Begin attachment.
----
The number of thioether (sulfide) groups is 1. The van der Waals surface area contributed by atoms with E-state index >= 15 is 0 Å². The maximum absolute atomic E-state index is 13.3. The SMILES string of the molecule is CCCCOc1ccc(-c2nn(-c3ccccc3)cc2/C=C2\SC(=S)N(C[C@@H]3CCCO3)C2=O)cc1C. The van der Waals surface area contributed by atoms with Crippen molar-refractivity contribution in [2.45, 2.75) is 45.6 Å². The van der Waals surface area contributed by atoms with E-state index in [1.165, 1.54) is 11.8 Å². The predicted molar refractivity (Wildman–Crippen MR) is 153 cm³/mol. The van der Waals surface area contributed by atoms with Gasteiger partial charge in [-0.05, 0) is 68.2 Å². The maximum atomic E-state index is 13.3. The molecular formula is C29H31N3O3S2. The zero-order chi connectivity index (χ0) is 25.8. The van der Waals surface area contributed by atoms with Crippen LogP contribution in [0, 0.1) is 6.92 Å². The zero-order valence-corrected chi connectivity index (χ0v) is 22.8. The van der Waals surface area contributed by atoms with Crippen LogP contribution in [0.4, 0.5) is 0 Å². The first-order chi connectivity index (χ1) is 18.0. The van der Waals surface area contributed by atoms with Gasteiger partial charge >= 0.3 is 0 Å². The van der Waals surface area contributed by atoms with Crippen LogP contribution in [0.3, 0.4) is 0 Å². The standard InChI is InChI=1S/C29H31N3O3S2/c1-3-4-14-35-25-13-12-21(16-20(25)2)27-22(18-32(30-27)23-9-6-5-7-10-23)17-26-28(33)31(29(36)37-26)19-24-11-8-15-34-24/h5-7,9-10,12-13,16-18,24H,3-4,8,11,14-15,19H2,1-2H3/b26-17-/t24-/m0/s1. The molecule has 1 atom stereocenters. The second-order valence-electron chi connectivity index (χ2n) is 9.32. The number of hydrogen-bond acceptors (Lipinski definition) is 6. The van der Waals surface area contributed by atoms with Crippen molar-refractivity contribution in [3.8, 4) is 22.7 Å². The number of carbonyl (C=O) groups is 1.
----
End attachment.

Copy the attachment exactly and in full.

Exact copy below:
The number of thioether (sulfide) groups is 1. The van der Waals surface area contributed by atoms with E-state index >= 15 is 0 Å². The maximum absolute atomic E-state index is 13.3. The SMILES string of the molecule is CCCCOc1ccc(-c2nn(-c3ccccc3)cc2/C=C2\SC(=S)N(C[C@@H]3CCCO3)C2=O)cc1C. The van der Waals surface area contributed by atoms with Crippen molar-refractivity contribution in [2.45, 2.75) is 45.6 Å². The van der Waals surface area contributed by atoms with E-state index in [1.165, 1.54) is 11.8 Å². The predicted molar refractivity (Wildman–Crippen MR) is 153 cm³/mol. The van der Waals surface area contributed by atoms with Gasteiger partial charge in [-0.05, 0) is 68.2 Å². The maximum atomic E-state index is 13.3. The molecular formula is C29H31N3O3S2. The zero-order chi connectivity index (χ0) is 25.8. The van der Waals surface area contributed by atoms with Crippen LogP contribution in [0, 0.1) is 6.92 Å². The zero-order valence-corrected chi connectivity index (χ0v) is 22.8. The van der Waals surface area contributed by atoms with Crippen LogP contribution in [0.4, 0.5) is 0 Å². The first-order chi connectivity index (χ1) is 18.0. The van der Waals surface area contributed by atoms with Gasteiger partial charge >= 0.3 is 0 Å². The van der Waals surface area contributed by atoms with Crippen LogP contribution in [0.3, 0.4) is 0 Å². The standard InChI is InChI=1S/C29H31N3O3S2/c1-3-4-14-35-25-13-12-21(16-20(25)2)27-22(18-32(30-27)23-9-6-5-7-10-23)17-26-28(33)31(29(36)37-26)19-24-11-8-15-34-24/h5-7,9-10,12-13,16-18,24H,3-4,8,11,14-15,19H2,1-2H3/b26-17-/t24-/m0/s1. The molecule has 1 atom stereocenters. The second-order valence-electron chi connectivity index (χ2n) is 9.32. The number of hydrogen-bond acceptors (Lipinski definition) is 6. The van der Waals surface area contributed by atoms with Crippen molar-refractivity contribution in [3.8, 4) is 22.7 Å². The number of carbonyl (C=O) groups is 1.